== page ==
How to under promise over deliver?

under promise over deliver

Why you should not under promise and over deliver

A couple of years ago I was giving marketing and branding training to a group of senior sales professionals. As I have expected, many of these guys were only vaguely aware that whatever they/their team say or do in fact, have a direct impact on their company brand. Many senior management fail to realise that their front line employees are synonymous to the company. It only takes one disinterested, disengaged and unprofessional staff to unravel all the awesome work you have done in building up your brand. In this new world of high speed internet and instant global social sharing ecosystem, one person is all you need to create a social media maelstorm and PR nightmare.

So I posed my trainees a question: “How would you define good customer/client service?”

The response I got was typical and disappointingly cliche: “Under promise, over deliver.”

All the nerves in my body instinctively resisted that reply. Why? Why do you have to under promise? Maybe it was a groundbreaking concept back in the 80s when companies were only starting to focus on service excellence, but surely we would have moved on and understood that this phrase no longer served its purpose in this day and age.

When you under-promise, you are actually withholding the best of what you can potentially offer. In fact, you are deliberately under-selling your capabilities, so that when you finally do deliver on that promise, it looks like you have over-delivered.

I told the group this analogy: “It’s like telling a client – the best I can commit to you is 80% of my effort. When I eventually deliver 100% of what you have asked for, I am seen as “over-delivering” on my promise. In my opinion, that’s just being dishonest. All it takes is for one smart competitor to decipher that strategy of yours (if it’s a strategy at all to begin with), and commit 100% of their effort to the same client. The competition will leave you in the dust, wondering why you have failed where they have succeeded. Your 80% just wouldn’t cut it anymore – because someone else has proven they can go all the way.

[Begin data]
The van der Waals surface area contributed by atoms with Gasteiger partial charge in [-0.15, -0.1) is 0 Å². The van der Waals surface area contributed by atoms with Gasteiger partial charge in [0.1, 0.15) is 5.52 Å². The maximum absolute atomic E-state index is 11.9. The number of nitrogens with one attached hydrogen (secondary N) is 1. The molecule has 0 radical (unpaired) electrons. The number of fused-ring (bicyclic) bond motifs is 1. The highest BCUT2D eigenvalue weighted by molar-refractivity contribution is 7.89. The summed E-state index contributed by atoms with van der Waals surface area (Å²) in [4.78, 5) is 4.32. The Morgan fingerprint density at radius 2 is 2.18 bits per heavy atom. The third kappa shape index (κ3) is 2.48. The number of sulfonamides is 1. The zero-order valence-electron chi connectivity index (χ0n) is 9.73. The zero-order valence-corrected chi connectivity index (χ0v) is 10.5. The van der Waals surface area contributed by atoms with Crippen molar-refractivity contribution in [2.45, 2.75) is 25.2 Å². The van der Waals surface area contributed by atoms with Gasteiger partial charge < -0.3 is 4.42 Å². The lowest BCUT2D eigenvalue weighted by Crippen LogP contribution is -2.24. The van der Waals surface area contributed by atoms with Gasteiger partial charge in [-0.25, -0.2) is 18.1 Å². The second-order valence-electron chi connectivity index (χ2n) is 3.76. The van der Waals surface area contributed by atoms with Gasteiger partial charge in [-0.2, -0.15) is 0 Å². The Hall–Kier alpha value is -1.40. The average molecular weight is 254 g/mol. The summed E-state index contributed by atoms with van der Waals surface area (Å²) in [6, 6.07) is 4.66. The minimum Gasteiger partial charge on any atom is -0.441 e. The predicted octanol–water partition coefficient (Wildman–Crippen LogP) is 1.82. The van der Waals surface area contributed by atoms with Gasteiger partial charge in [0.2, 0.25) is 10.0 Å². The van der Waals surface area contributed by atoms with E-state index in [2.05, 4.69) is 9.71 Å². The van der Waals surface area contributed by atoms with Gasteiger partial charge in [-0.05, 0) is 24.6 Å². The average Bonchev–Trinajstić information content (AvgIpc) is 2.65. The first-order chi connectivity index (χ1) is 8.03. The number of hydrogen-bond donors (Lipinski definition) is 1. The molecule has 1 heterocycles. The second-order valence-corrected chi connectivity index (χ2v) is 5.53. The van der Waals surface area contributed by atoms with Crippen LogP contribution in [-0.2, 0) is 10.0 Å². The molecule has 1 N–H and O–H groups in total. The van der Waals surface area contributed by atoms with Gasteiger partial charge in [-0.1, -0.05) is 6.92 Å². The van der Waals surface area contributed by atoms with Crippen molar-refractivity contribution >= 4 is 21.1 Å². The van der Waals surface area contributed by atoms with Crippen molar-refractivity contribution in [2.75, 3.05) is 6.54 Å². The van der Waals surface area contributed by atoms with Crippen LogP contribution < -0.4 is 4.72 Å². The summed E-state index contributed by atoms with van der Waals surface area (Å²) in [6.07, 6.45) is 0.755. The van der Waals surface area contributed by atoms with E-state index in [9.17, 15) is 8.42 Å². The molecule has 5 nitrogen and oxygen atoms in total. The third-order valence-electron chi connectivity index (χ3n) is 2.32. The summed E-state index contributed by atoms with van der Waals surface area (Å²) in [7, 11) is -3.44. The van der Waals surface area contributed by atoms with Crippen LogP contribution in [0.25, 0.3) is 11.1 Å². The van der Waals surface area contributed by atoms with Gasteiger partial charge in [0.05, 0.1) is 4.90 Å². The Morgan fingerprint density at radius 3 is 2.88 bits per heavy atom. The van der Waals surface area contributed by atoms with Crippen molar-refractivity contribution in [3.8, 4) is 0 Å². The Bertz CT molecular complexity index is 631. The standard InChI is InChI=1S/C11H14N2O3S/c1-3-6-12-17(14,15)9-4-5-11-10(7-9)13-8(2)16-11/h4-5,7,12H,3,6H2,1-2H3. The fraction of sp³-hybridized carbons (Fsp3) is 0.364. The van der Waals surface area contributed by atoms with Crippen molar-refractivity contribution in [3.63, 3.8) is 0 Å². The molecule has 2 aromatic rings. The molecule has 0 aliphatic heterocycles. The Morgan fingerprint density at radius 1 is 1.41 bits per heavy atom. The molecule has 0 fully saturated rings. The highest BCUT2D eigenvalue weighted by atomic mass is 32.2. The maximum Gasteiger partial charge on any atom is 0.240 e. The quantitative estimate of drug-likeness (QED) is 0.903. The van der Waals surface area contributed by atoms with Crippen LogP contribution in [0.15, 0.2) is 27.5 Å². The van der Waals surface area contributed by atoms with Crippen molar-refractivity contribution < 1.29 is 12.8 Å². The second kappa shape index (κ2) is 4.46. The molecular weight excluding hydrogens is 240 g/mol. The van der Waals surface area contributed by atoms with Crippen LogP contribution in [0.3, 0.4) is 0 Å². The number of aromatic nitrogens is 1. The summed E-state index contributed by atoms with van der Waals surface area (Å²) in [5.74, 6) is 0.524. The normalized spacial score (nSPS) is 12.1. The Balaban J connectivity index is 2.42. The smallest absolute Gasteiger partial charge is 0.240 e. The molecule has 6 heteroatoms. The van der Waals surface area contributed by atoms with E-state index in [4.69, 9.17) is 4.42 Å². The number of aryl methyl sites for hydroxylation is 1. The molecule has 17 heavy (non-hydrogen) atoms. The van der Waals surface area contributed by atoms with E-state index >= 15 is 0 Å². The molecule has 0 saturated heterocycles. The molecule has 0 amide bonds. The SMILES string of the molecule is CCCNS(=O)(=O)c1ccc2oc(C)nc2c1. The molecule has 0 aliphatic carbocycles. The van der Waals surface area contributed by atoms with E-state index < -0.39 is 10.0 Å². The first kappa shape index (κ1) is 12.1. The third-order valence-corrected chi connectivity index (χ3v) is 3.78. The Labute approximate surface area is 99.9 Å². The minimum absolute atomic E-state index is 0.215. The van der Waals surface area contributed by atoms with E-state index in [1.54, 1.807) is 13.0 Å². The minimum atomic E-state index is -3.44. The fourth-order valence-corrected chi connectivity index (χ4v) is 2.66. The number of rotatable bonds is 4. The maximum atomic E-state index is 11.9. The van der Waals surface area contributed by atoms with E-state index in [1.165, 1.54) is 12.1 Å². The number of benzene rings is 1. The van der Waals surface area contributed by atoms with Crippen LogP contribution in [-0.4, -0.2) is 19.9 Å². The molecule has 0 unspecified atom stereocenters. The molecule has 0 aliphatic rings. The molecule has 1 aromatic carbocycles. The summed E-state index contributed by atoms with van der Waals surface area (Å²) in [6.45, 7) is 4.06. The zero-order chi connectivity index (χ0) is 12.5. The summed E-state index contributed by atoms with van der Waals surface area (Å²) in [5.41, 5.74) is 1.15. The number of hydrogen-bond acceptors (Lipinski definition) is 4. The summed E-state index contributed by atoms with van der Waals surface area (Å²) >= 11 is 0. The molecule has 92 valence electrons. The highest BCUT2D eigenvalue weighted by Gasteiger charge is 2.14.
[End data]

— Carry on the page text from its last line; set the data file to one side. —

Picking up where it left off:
The “Under Promise, Over Deliver” concept is based on a formula of 80% commitment + 20% “added value” (which isn’t really added value because you could have given 100% in the first place!).

I’d like to have my management think in the new paradigm of “Reasonable Promise and Over Delivery” – where the formula is now 100% commitment + 20% added value.

What this means is that every one of your staff should go out there – and commit (to their clients) 100% of what they can potentially and feasibly offer to their best ability, and then work on increasing customer’s delight / satisfaction by going out of their way to offer that 20% added value.

A true story

I have personally been on the receiving end of that remarkable service mindset. A couple of years ago I booked a bistro for a ladies’ networking event which I was organising on behalf of my company. I was pretty demanding and expected impeccable standards in terms of decor, food, wait staff, event flow etc. The Operations Director acceded to all my requests, and assured me he will deliver a perfect event to his best ability. If he has to step in himself to get things done, he will personally do so. On the day of the event, he was there to oversee the entire event. The decor, food and service were amazing and he delivered on all his promises (Reasonable Promise).

But what really left an indelible impression was not the fact that he delivered a perfect event. That was expected as he was paid to do so. It was what he did right before the event – that really brought the concept of “over delivery” to a new level. He came up to me and asked,”Have you had dinner?” I told him no – I don’t usually eat before an event. I have to ensure everything goes well before I would even allow myself to relax and eat something. I told him not to worry about it and scurried away to check on something else.

I returned 15 minutes later and was looking through our RSVP list when he came out with a piping hot and absolutely mouthwatering plate of Mushroom Risotto (which he remembered was my favourite Italian dish). He placed it in front of me and said,”Please have your dinner – it’s on me.”

He had already committed and delivered 100% (which meant I have not been shortchanged by an “under promise”) – but in that simple act of making me dinner, he has over delivered on that same promise. 100% + 20%.

Needless to say, I was a great supporter of that bistro and have brought many friends there for dinner thereafter. The formula of “Reasonable Promise and Over Delivery” does not have to be tedious, costly or time-consuming. It just requires a little more heart from the person delivering that service.

Here is a simple but powerful rule: “Always give people more than what they expect to get.” – Nelson Boswell

(Photo Source: A Little Moment Photography)

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